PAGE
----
At home, where in 1980 he led his country's Davis Cup team to its first title, Ivan has long been a hero. Now on the global tennis circuit, he is ranked third to John McEnroe and Jimmy Connors. In the past month Lendl has beaten McEnroe twice and earned twice as much money in the process.
Recently nobody has been a match for Ivan. Last week the 6'2", 170-pound Lendl extended his winning streak to 40 consecutive matches. What really thrilled the tennis world, though, was Ivan's three-hour-52-minute victory over Vitas Gerulaitis in the final of the $400,000 Volvo Masters in January. At one stage Lendl was down two sets and at match point in the third.
Off-court Ivan has the social sophistication of an American 15-year-old, chugging Coke (no ice) with breakfast and hitching rides behind cars on roller skates. He speaks five languages through a mouthful of tangled teeth and says little in any of them. Already testy with reporters, he walked out on one of his first U.S. interviews when asked political questions. A Czech citizen, he has maintained silence on his country's policies. He must give 20 percent of his tennis earnings (over $1 million last year) to the Czech Tennis Federation. In return, he and his parents can travel freely.
Lendl's relentless dedication was fostered in a country where tennis is as much a tradition as baseball is in America. Born in the industrial city of Ostrava, Ivan, an only child, learned tennis at his mother's elbow. She was once ranked No. 3 nationally, and his father, a lawyer, was in the top 15. As a toddler, Ivan recalls being tied to the net post while his mother practiced. Later, he remembers, "All I wanted to do was get out of school and go to the tennis club, where I would play until dark. I was very disappointed when it was raining."
At 8, he entered and lost his first tournament. Seven years later he went to Florida for the Orange Bowl tournament for juniors, losing in the quarterfinals. "My parents never said I had to play," he reports, "but they taught me not to get upset if I played badly because it breaks my concentration."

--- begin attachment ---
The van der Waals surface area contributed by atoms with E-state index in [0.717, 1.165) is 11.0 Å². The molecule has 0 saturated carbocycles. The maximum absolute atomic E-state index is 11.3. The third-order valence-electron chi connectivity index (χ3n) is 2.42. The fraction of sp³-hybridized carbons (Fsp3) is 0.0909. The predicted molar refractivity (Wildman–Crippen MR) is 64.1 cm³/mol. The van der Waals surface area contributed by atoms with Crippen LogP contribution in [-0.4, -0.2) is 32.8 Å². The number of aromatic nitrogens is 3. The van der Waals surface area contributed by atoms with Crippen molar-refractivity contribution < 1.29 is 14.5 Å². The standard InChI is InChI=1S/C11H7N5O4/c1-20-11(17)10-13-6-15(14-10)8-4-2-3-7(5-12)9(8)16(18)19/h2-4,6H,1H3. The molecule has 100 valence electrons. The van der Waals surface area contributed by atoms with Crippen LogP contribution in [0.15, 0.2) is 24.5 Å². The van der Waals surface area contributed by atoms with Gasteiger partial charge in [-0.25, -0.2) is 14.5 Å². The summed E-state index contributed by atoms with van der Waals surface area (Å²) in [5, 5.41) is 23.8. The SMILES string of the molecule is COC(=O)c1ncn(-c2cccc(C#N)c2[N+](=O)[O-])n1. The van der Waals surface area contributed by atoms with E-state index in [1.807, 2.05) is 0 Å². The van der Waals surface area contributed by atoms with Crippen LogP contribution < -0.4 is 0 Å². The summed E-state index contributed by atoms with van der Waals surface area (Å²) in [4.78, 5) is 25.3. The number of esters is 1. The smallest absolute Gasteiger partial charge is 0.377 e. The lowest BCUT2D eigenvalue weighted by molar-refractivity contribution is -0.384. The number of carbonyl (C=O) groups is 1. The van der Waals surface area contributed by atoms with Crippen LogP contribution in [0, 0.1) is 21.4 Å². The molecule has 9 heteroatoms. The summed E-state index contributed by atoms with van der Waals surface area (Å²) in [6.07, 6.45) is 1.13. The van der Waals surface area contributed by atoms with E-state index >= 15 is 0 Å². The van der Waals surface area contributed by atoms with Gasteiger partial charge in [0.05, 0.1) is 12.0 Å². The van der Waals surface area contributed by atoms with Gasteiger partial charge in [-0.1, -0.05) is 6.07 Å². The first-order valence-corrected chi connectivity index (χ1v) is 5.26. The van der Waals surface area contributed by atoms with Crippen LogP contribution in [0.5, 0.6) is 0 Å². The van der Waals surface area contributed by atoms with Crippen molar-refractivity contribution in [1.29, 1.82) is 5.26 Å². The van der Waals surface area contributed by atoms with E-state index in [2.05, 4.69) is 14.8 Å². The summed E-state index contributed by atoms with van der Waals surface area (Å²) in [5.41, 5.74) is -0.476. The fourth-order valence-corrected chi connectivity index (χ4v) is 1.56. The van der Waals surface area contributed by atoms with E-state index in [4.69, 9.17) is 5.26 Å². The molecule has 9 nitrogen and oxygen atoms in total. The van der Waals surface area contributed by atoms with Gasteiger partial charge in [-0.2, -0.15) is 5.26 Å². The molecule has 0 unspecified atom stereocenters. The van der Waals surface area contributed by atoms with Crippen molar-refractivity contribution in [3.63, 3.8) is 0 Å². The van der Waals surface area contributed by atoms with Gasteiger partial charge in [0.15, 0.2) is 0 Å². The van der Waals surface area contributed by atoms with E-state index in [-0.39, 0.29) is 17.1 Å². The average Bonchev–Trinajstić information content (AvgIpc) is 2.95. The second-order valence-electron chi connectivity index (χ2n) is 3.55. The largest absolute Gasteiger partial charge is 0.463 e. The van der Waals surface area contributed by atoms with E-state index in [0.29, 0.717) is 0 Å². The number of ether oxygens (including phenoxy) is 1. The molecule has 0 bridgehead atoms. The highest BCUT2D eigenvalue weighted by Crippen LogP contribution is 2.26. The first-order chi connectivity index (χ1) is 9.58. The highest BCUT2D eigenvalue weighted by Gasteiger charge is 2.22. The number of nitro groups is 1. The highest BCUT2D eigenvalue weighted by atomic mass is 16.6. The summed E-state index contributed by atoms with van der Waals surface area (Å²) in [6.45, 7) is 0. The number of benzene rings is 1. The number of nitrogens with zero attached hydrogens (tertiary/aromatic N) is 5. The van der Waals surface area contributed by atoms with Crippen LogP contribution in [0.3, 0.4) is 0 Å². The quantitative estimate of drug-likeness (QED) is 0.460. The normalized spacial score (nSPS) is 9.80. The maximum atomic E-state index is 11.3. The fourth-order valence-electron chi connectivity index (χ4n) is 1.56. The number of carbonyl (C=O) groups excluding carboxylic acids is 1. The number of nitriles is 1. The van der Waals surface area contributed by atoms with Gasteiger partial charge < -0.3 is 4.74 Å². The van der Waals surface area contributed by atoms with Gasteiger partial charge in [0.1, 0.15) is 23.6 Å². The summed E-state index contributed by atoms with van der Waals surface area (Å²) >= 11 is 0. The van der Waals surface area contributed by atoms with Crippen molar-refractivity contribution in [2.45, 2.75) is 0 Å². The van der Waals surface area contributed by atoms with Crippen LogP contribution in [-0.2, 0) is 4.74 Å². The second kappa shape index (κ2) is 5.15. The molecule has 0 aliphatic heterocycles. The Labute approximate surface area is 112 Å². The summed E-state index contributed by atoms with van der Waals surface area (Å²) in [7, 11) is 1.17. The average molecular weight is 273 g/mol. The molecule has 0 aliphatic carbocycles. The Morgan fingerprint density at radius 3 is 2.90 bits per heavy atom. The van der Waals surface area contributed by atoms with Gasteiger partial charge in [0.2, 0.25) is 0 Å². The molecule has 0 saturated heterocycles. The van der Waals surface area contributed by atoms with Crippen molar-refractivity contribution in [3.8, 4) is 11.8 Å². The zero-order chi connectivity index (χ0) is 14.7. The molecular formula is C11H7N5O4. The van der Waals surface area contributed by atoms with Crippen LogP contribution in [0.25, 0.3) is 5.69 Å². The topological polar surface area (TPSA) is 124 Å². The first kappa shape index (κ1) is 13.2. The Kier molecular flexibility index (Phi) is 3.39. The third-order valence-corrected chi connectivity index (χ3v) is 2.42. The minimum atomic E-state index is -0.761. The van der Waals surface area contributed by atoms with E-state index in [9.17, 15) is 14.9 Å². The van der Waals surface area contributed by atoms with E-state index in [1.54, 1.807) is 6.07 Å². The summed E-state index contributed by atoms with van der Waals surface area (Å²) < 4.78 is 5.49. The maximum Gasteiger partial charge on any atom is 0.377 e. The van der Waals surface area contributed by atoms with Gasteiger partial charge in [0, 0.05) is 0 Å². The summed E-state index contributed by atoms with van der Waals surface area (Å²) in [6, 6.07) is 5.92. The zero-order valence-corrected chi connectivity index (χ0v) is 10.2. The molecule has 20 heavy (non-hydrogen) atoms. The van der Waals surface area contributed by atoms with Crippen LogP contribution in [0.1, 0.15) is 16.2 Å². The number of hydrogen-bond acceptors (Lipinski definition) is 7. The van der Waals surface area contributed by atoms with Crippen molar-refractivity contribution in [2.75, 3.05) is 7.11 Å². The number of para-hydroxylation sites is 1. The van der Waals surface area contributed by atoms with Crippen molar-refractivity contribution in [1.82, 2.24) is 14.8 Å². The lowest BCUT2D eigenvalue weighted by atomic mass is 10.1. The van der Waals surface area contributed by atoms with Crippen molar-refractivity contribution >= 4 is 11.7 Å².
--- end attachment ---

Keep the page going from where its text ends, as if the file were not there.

In 1978 Ivan was the world's top junior. Since then he has been on the tennis circuit constantly—usually alone, sometimes accompanied by his mother, who does his laundry and makes his favorite dish, dumplings.
He recently bought his parents a house in Prague. Ivan makes a point of saying that his home is in Czechoslovakia, though he has a condominium in Florida, an apartment in Paris and a garage for his Mercedes at Fibak's home in Connecticut. An avid reader of 20th-century history, he can also solve Rubik's Cube in two minutes 30 seconds but takes considerably more time with his tennis.
He still practices at least four hours most days (his forehand is his strength; his volley is a weakness). He also replays tapes of his televised performances, remembers every match played, and can rattle off the details of his various contracts. A line of Ivan Lendl tennis wear is in the works; he already endorses a racket and shoe.
Though he finds time to date, his most frequent companions are Fibak and other Eastern Europeans. So far groupies and fans are not a threat. "I'm going to do everything for my privacy," he warns. "If people come over, I will open the door and let the dog out."
Typical of his generation of tennis stars, Czechoslovakia's Ivan Lendl, 21, is not one to poor-mouth himself. "Many Czech people are very talented. They can do many things, but when they get to a certain level, they are satisfied. I am not like that, thank God." Lendl's friend, Polish pro Wojtek Fibak, agrees. "Ivan is very unusual for the Eastern European type," says Fibak. "He isn't shy and fearful. He is confident. The one who believes is the winner. Ivan was always a believer."